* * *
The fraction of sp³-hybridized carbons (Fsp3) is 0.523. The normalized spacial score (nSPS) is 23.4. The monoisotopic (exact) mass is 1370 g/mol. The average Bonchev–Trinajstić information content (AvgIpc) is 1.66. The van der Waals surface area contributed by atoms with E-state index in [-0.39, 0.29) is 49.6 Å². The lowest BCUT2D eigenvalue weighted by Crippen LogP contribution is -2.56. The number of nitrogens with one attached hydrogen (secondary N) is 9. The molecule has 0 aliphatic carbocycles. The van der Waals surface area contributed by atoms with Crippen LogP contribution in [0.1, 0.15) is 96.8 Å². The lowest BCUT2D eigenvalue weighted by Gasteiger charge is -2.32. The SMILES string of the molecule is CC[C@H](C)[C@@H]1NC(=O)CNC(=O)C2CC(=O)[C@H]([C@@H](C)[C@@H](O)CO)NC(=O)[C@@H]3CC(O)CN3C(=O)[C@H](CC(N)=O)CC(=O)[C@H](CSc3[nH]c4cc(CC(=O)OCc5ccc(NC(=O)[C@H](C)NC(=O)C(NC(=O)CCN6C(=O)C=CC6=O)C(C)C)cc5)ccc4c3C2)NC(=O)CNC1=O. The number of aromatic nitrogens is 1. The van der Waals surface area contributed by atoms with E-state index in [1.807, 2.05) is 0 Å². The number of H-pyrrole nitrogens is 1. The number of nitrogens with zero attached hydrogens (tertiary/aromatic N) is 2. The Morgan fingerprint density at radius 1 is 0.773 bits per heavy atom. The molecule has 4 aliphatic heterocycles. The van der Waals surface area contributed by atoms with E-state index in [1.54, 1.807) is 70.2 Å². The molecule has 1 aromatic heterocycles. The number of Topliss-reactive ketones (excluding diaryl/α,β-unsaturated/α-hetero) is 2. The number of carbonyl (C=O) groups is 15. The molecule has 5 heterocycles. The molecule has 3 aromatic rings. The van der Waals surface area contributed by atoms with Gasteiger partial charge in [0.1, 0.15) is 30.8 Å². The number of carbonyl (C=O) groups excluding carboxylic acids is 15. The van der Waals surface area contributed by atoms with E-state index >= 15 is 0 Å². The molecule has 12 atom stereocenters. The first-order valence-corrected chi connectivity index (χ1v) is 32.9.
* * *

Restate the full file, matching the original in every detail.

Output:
The fraction of sp³-hybridized carbons (Fsp3) is 0.523. The normalized spacial score (nSPS) is 23.4. The monoisotopic (exact) mass is 1370 g/mol. The average Bonchev–Trinajstić information content (AvgIpc) is 1.66. The van der Waals surface area contributed by atoms with E-state index in [-0.39, 0.29) is 49.6 Å². The lowest BCUT2D eigenvalue weighted by Crippen LogP contribution is -2.56. The number of nitrogens with one attached hydrogen (secondary N) is 9. The molecule has 0 aliphatic carbocycles. The van der Waals surface area contributed by atoms with Crippen LogP contribution in [0.1, 0.15) is 96.8 Å². The lowest BCUT2D eigenvalue weighted by Gasteiger charge is -2.32. The SMILES string of the molecule is CC[C@H](C)[C@@H]1NC(=O)CNC(=O)C2CC(=O)[C@H]([C@@H](C)[C@@H](O)CO)NC(=O)[C@@H]3CC(O)CN3C(=O)[C@H](CC(N)=O)CC(=O)[C@H](CSc3[nH]c4cc(CC(=O)OCc5ccc(NC(=O)[C@H](C)NC(=O)C(NC(=O)CCN6C(=O)C=CC6=O)C(C)C)cc5)ccc4c3C2)NC(=O)CNC1=O. The number of aromatic nitrogens is 1. The van der Waals surface area contributed by atoms with E-state index in [1.807, 2.05) is 0 Å². The number of H-pyrrole nitrogens is 1. The number of nitrogens with zero attached hydrogens (tertiary/aromatic N) is 2. The Morgan fingerprint density at radius 1 is 0.773 bits per heavy atom. The molecule has 4 aliphatic heterocycles. The van der Waals surface area contributed by atoms with E-state index in [1.54, 1.807) is 70.2 Å². The molecule has 1 aromatic heterocycles. The number of Topliss-reactive ketones (excluding diaryl/α,β-unsaturated/α-hetero) is 2. The number of carbonyl (C=O) groups is 15. The molecule has 5 heterocycles. The molecule has 3 aromatic rings. The van der Waals surface area contributed by atoms with Gasteiger partial charge in [0.1, 0.15) is 30.8 Å². The number of carbonyl (C=O) groups excluding carboxylic acids is 15. The van der Waals surface area contributed by atoms with E-state index >= 15 is 0 Å². The molecule has 12 atom stereocenters. The first-order valence-corrected chi connectivity index (χ1v) is 32.9.